I’m so green I don’t even know how to ask what I’m thinking. I feel my brain cramping up already. i just need to get my hands on it and maybe a light bulb will turn on. I’m going to do some digging for the scales you mention and report back.


#18

SO when one says “We are majoring out of G”…well in the “G major scale” here are your choices or better stated what chords you should expect:

G, A minor, B minor, C, D, Eminor, Fsharp Diminished. Those are the chords that make up the G major Scale. The “tones” that make up the scale are Simply : G-A-B-C-D-E-F#. That there my friend is the G major scale, those 7 notes…that’s it…which happens to be the "Doe-Rae-Me-Fa-S0-La-T and Doe (g) again.

Now onto your question about playing lead over C and D…well a typical country/bluegrass/folk song will most likely be a 1-4-5 progression and if in G that means we are going to be playing the G chord, then C Chord and the D chord…you’ve seen that progression a million times. Well since those chords are all within the G major scale then yes you can play the notes of the G major scale all you want over those chords/that progression. The major scale with have a “major sound”…you will get used to it. The pentatonic will have a “bluesier” type feel to it, after hearing the scale repeated over and over again you will notice the different “feels” and “atmosphere” a certain scale will create in a song…comes with time.

When we say “intervals” that means the sound of one note going to another…So start with your G note on the 6th string 3rd fret…play it then play the A note on the 6th string 5th fret…now think of a song or melody that you might recognize that start with those 2 notes…well if you play them pretty fast it and over and over it may sound like the theme to teh scary part of “jaws” or you may say "hey that sounds like the first 2 notes of “Brown eyed girl”…you have just memorized and interval of a “2nd” that means you are going from the first note of the G major scale to the 2nd note (A) in the G major scale…sounds distinct and is gonna sound the same on any note you decide to start off with first then play the next note in the major scale above it. Now go from G to the 3rd note of the G major scale (just those 2 notes G to B) well think of some melody or something you have heard that starts with those 2 notes in that order…play them “fast”…1-3 -1-3-1-3…sounds like that funky sirens they use in foreign countries…can you hear it? Now just play those 2 notes without repeating them over and over…now you can hear the interval of what it sounds like going from 1 note to the “3rd degree of the major scale”…In essence since we are in G major what it sounds like to go from G-B…Start with G and go to each note in the G scale from G and try to come up with a sound or melody you are familiar with based on those two notes…now you are training your ear to “hear” and recognize “intervals”…now when you set down and listen to a lead break you can start identifying the next notes in the break by what interval you hear.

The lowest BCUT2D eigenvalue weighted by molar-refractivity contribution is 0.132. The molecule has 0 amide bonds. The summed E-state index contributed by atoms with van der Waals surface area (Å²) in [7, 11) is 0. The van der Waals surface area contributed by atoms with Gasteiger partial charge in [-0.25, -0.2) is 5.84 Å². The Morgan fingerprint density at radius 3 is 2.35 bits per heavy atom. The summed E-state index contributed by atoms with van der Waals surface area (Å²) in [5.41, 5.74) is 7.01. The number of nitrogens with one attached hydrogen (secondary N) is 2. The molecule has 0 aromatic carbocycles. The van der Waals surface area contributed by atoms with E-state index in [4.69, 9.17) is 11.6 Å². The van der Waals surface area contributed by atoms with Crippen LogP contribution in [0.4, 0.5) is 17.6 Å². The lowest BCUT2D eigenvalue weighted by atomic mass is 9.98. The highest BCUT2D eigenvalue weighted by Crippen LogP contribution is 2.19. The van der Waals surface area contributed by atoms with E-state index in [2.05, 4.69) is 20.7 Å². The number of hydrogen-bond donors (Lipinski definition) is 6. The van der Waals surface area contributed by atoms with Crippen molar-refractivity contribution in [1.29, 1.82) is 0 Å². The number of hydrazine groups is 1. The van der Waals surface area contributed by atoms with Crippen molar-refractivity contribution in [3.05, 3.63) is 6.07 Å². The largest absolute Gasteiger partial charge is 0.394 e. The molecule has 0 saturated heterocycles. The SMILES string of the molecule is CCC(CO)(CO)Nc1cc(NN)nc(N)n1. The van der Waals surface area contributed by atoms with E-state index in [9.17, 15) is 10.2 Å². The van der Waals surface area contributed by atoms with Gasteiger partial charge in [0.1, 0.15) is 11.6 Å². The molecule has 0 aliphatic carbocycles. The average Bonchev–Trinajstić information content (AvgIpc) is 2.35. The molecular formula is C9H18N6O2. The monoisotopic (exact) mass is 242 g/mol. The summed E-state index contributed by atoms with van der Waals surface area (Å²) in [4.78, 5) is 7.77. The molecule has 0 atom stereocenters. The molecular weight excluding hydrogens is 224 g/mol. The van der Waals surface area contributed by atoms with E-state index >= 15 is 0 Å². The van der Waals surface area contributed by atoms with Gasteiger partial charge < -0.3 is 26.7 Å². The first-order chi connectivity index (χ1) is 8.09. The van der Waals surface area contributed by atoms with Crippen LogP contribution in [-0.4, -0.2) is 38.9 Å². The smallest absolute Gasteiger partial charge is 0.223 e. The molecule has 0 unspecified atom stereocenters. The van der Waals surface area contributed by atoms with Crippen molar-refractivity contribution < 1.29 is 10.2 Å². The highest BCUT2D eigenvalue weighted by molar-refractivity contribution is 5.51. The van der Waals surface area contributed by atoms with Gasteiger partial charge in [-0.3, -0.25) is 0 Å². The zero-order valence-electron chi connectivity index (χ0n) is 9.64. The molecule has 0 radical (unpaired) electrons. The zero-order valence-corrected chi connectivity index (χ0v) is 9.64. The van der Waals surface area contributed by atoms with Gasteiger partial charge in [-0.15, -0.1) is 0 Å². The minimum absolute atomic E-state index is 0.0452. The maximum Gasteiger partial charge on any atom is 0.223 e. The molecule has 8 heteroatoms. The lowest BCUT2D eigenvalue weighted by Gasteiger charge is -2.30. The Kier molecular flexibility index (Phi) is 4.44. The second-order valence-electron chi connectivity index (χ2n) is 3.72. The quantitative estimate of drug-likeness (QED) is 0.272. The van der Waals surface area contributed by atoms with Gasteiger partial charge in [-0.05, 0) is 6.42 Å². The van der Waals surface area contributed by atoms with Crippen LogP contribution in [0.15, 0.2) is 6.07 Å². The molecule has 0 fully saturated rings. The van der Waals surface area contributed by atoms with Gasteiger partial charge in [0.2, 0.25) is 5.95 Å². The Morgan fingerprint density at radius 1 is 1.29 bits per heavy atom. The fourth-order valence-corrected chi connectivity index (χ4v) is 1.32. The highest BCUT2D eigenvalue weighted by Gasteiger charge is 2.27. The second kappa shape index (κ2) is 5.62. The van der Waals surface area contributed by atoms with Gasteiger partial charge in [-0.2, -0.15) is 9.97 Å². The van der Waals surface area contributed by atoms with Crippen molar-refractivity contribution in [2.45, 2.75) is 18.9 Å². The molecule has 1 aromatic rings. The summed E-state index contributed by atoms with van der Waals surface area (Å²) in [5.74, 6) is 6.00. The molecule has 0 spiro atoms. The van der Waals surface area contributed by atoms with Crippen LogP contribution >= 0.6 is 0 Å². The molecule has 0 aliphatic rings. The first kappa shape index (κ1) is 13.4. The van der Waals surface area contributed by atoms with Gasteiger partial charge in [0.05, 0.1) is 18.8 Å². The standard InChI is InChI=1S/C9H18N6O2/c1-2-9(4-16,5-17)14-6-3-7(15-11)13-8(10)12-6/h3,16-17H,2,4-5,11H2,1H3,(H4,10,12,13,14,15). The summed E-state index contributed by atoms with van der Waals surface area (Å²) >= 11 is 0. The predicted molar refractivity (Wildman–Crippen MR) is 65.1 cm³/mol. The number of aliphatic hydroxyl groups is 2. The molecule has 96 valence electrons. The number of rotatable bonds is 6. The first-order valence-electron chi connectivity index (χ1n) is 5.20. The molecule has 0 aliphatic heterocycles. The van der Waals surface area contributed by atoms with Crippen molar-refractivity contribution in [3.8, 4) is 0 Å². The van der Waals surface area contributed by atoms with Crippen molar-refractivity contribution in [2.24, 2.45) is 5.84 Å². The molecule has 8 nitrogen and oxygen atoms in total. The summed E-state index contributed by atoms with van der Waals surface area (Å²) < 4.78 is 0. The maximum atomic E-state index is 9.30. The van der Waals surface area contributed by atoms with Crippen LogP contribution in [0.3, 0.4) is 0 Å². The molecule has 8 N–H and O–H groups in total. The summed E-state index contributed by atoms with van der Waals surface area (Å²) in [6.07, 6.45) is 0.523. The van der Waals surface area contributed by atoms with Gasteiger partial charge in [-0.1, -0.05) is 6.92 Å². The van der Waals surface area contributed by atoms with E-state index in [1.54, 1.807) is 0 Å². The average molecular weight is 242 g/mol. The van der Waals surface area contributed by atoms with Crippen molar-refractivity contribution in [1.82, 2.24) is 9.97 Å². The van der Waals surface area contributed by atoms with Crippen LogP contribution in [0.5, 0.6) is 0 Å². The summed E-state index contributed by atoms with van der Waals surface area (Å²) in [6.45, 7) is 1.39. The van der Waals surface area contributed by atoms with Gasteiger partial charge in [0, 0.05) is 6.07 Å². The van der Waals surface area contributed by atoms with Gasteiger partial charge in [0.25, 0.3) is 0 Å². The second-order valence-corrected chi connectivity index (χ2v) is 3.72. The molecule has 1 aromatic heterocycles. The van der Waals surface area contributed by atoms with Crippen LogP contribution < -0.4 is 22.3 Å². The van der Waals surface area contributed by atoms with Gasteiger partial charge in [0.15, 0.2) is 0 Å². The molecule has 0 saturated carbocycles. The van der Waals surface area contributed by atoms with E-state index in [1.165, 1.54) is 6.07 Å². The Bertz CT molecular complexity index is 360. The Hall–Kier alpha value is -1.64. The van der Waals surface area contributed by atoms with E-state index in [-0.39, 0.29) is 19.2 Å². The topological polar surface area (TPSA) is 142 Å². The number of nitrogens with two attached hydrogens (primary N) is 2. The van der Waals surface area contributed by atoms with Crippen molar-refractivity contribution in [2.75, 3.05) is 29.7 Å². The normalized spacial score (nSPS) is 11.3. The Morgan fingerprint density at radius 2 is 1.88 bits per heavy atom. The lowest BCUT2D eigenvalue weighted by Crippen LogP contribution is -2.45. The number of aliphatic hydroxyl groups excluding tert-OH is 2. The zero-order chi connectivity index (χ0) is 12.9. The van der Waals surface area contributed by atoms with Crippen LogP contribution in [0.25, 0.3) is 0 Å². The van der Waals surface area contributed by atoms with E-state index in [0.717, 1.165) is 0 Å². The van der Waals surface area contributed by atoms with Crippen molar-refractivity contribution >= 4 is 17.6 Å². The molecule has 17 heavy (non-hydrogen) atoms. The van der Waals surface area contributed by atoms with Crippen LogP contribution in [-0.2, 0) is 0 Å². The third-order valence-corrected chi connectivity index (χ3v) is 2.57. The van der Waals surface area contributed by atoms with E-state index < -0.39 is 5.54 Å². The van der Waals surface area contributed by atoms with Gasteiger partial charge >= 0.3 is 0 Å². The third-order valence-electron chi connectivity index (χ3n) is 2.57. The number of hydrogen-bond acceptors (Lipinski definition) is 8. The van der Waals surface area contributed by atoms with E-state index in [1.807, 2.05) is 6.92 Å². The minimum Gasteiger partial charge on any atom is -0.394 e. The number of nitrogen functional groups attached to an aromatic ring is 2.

Hope I have not confused you!

Oldhat


#19

TN, It is possible to play G scale over a song in the key of G, but you will find that the pentatonic scale is more suited to finding the melody if you want to play it over all three chords.

Another option is to play the scale that corresponds with the chord that is being played at the time hence, when the dhord moves to C choose notes form the C scale and so on.

Pentatonic scale only sounds more blues-like when using a blues scale (dropping the 3rd, 5th, or 7th note of the Major scale down one fret (flatting the note). Flatting the 3rd & 7th are done most often and used very frequently in many types of music we hear daily.


#20

— Begin quote from “Oldhat”

if you are majoring in “G” do not hit: G# (sharp) at any cost

— End quote

Love it! That’s the kind of advice I need. Clear and to the point.

It kind of reminds me of one night at a group lesson, we were introducing hammer-ons and pull-offs. One of my buddies shared some very direct instruction. He said with an intense and serious look, “Whatever you all do, DON’T be pulling off your G-strings!” It took a while for some to get the joke, but we eventually all got there.

Jesse and Dave, nice posts. That’s good stuff.